Identification of benzopyrone as a common structural feature in compounds with anti-inflammatory activity in a zebrafish phenotypic screen

Anne L. Robertson, Nikolay V. Ogryzko, Katherine M. Henry, Catherine A. Loynes, Matthew Foulkes, Marco M. Meloni, Xingang Wang, Christopher Ford, Malcolm Jackson, Philip W. Ingham, Heather Wilson, Stuart Farrow, Roberto Solari, Roderick J. Flower, Simon Jones, Moira K B Whyte, Stephen A. Renshaw

    Research output: Contribution to journalArticlepeer-review


    Neutrophils are essential for host defence and are recruited to sites of inflammation in response to tissue injury or infection. For inflammation to resolve, these cells must be cleared efficiently and in a controlled manner, either by apoptosis or reverse migration. If the inflammatory response is not well-regulated, persistent neutrophils can cause damageto host tissues and contribute to the pathogenesis of chronic inflammatory diseases, which respond poorly to current treatments. It is therefore important to develop drug discovery strategies that can identify new therapeutics specifically targeting neutrophils, either by promoting their clearance or by preventing their recruitment. Our recent in vivo chemical genetic screen for accelerators of inflammation resolution identified a subset of compounds sharing a common chemical signature, the bicyclic benzopyrone rings. Here, we further investigate the mechanisms of action of the most active of this chemical series, isopimpinellin, in our zebrafish model of neutrophilic inflammation. We found that this compound targets both the recruitment and resolution phases of the inflammatory response. Neutrophil migration towards a site of injury is reduced by isopimpinellin and this occurs as a result of PI3K inhibition. We also show that isopimpinellin induces neutrophil apoptosis to drive inflammation resolution in vivo using a new zebrafish reporter line detecting in vivo neutrophil caspase-3 activity and allowing quantification of flux through the apoptotic pathway in real time. Finally, our studies reveal that clinically available 'cromones' are structurally related to isopimpinellin and have previously undescribed pro-resolution activity in vivo. These findings could have implications for the therapeutic use of benzopyrones in inflammatory disease.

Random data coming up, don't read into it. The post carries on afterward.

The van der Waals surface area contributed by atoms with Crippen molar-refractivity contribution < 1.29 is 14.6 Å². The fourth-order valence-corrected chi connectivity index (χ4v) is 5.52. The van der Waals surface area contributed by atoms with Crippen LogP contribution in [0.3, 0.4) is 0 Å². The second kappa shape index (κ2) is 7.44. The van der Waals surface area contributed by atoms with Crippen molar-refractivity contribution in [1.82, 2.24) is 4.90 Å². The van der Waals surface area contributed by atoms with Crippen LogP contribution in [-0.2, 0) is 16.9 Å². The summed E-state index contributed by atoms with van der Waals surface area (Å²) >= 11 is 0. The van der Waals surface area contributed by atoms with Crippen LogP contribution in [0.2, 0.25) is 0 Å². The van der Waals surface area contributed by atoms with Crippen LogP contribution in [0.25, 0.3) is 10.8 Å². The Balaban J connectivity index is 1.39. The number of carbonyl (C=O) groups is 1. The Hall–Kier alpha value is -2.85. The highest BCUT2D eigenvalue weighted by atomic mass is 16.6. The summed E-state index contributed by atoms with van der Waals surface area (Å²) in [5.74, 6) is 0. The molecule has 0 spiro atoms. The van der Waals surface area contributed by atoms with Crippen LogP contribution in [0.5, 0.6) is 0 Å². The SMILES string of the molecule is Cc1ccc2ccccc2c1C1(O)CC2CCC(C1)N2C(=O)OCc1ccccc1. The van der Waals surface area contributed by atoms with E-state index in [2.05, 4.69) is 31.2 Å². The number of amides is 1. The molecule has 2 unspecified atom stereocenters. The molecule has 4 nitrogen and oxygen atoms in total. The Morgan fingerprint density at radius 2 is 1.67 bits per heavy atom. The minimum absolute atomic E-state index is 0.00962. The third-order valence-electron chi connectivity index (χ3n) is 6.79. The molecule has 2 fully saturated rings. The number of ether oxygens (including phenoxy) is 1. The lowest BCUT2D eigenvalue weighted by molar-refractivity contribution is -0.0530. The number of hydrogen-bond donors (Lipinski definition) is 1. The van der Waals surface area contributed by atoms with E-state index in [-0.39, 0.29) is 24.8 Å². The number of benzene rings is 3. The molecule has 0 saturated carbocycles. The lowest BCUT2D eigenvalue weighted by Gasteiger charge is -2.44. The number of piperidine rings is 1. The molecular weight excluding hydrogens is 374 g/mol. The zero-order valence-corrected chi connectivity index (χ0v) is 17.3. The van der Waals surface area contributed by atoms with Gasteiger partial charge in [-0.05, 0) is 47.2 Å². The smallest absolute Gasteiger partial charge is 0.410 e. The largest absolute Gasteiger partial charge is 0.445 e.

Original languageEnglish
    Pages (from-to)621-632
    Number of pages12
    JournalDMM Disease Models and Mechanisms
    Issue number6
    Publication statusPublished - 1 Jun 2016


    • Benzopyrone
    • Chromone
    • Inflammation
    • Neutrophil apoptosis
    • Zebrafish


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